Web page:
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Re: Introducing a Session header...

From: James M Snell <jasnell@gmail.com>
Date: Fri, 20 Jul 2012 11:18:43 -0700
Message-ID: <CABP7RbfSHZ494pmFSYFyX_g7M3YQyuG0GM4RZ2NJJ22nVMTvig@mail.gmail.com>
To: Roberto Peon <grmocg@gmail.com>
Cc: Poul-Henning Kamp <phk@phk.freebsd.dk>, Willy Tarreau <w@1wt.eu>, HTTP Working Group <ietf-http-wg@w3.org>, Philippe Mougin <pmougin@acm.org>
Indeed, not to mention the fact that terms like "session" are painfully
overloaded. Collecting the list of requirements is a good next step, I
think, but we need to be clear on the language used to avoid further
confusion.

Today, the term "Session" can refer to:

1. The TCP / TLS Connection
2. The concept of routing "Stickiness"
3. Application-level state that persists across multiple http requests, and
multiple TCP connections.

Cookies, quite unfortunately, have been abused in a variety of ways to
implement #2 and #3, generally because there is no protocol-level mechanism
provided to support those cases, developers have largely just hacked it in.

So if we're talking about specific requirements, I would argue that we:

A. We need a protocol-level concept of a "Routing Token" to address #2. The
use of this mechanism is strictly to provide intermediaries with a method
of establishing a generally-persistent routing path for all requests
originating from the same client. This token is NOT intended to be used to
identify or access shared application state. In fact, it is questionable as
to whether this routing token should be visible to the application layer at
all. The token could, theoretically, be transmitted entirely in the clear
without risk of inappropriate disclosure of sensitive information. The one
caveat, however, is that there must be a mechanism to protect the integrity
of the token. For instance, a form a DoS attack could be carried out by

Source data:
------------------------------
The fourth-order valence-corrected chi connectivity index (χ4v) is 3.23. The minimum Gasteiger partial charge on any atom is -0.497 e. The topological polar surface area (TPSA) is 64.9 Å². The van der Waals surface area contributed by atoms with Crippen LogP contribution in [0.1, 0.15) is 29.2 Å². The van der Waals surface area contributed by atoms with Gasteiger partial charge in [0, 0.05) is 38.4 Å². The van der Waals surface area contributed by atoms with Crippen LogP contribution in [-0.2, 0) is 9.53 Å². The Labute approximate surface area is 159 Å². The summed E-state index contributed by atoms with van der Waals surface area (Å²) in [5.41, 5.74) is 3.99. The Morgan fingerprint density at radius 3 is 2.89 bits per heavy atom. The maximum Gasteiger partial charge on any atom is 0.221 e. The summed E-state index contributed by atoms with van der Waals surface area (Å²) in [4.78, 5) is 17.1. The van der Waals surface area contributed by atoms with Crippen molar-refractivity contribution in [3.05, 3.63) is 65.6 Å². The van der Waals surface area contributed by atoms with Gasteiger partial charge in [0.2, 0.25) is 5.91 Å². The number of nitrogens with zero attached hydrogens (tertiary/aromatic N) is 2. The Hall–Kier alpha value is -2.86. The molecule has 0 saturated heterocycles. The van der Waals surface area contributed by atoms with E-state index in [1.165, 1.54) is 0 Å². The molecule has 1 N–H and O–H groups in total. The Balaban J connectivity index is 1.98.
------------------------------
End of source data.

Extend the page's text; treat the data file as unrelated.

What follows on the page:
intercepting and changing the routing token, breaking the stickiness of the
route or redirecting traffic to an unintended destination.

B. While we need a more reliable Application-level mechanism to deal with
#3 (essentially an evolved form of the Cookie mechanism) it does not need
to be defined at the protocol level. This is something that can be done
orthogonally to any work being done within the protocol. That's not to say
we cannot make use of potential new capabilities of HTTP/2.0 to deliver
that "more reliable mechanism", just that we do not need to completely
define the mechanism within HTTP/2.0.

Reasonable?

- James

On Fri, Jul 20, 2012 at 10:24 AM, Roberto Peon <grmocg@gmail.com> wrote:

> There are a number of different requirements here, and a number of
> problems that we're attempting to solve, and I haven't yet seen someone put
> them together in a list so that the tradeoffs are easily established,
> especially in the context of actually getting people to use the thing.
>
> In the event we allow cleartext communications (not debating that here),
> security for the nonce/session-id is an issue.
>
> -=R
>
>
>
> On Fri, Jul 20, 2012 at 9:56 AM, Poul-Henning Kamp <phk@phk.freebsd.dk>wrote:
>
>> In message <CAP+FsNcWPw6j68Y9g9HfAWxZu-83W4p1cX0OTd4Fngky=
>> PdvgA@mail.gmail.com>
>> , Roberto Peon writes:
>>
>> >I don't want this to turn into TLS vs not TLS, just pointing out that
>> >generating a shared nonce securely is something we already know how to
>> do.
>>
>> It doesn't have to be secure, it doesn't even have to be unique, to
>> serve the role I'm looking for, all I want is that the user-agent
>> gives us a routeable id.
>>
>>
>> --
>> Poul-Henning Kamp       | UNIX since Zilog Zeus 3.20
>> phk@FreeBSD.ORG         | TCP/IP since RFC 956
>> FreeBSD committer       | BSD since 4.3-tahoe
>> Never attribute to malice what can adequately be explained by
>> incompetence.
>>
>
>
Received on Friday, 20 July 2012 18:19:31 GMT

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